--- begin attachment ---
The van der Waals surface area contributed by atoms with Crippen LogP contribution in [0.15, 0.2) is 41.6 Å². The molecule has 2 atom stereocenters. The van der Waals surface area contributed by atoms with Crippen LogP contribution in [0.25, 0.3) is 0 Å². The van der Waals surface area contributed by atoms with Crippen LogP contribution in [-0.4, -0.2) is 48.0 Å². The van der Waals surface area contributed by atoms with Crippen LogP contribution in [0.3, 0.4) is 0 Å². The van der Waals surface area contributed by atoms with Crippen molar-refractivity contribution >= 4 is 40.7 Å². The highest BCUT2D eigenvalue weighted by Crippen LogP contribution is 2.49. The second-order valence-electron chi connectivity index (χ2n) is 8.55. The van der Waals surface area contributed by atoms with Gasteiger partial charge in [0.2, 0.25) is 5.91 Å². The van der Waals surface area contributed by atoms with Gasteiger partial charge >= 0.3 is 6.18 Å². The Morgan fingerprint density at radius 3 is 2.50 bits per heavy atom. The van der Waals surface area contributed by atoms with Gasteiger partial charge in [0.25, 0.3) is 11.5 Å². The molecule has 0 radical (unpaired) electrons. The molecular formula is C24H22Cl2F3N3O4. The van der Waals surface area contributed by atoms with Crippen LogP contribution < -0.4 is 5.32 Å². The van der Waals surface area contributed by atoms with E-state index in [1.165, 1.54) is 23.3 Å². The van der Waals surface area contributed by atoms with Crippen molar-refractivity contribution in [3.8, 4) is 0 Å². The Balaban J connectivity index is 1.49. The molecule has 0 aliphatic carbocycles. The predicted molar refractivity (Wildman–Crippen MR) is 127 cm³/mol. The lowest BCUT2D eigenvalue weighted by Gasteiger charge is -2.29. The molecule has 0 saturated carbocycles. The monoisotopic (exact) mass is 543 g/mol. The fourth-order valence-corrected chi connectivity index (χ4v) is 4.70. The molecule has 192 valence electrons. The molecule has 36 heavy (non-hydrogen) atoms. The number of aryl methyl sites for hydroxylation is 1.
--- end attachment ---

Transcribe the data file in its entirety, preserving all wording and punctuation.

The van der Waals surface area contributed by atoms with Crippen LogP contribution in [0.15, 0.2) is 41.6 Å². The molecule has 2 atom stereocenters. The van der Waals surface area contributed by atoms with Crippen LogP contribution in [0.25, 0.3) is 0 Å². The van der Waals surface area contributed by atoms with Crippen LogP contribution in [-0.4, -0.2) is 48.0 Å². The van der Waals surface area contributed by atoms with Crippen LogP contribution in [0.3, 0.4) is 0 Å². The van der Waals surface area contributed by atoms with Crippen molar-refractivity contribution >= 4 is 40.7 Å². The highest BCUT2D eigenvalue weighted by Crippen LogP contribution is 2.49. The second-order valence-electron chi connectivity index (χ2n) is 8.55. The van der Waals surface area contributed by atoms with Gasteiger partial charge in [0.2, 0.25) is 5.91 Å². The van der Waals surface area contributed by atoms with Gasteiger partial charge >= 0.3 is 6.18 Å². The Morgan fingerprint density at radius 3 is 2.50 bits per heavy atom. The van der Waals surface area contributed by atoms with Gasteiger partial charge in [0.25, 0.3) is 11.5 Å². The molecule has 0 radical (unpaired) electrons. The molecular formula is C24H22Cl2F3N3O4. The van der Waals surface area contributed by atoms with Crippen LogP contribution < -0.4 is 5.32 Å². The van der Waals surface area contributed by atoms with E-state index in [1.165, 1.54) is 23.3 Å². The van der Waals surface area contributed by atoms with Crippen molar-refractivity contribution in [3.8, 4) is 0 Å². The Balaban J connectivity index is 1.49. The molecule has 0 aliphatic carbocycles. The predicted molar refractivity (Wildman–Crippen MR) is 127 cm³/mol. The lowest BCUT2D eigenvalue weighted by Gasteiger charge is -2.29. The molecule has 0 saturated carbocycles. The monoisotopic (exact) mass is 543 g/mol. The fourth-order valence-corrected chi connectivity index (χ4v) is 4.70. The molecule has 192 valence electrons. The molecule has 36 heavy (non-hydrogen) atoms. The number of aryl methyl sites for hydroxylation is 1.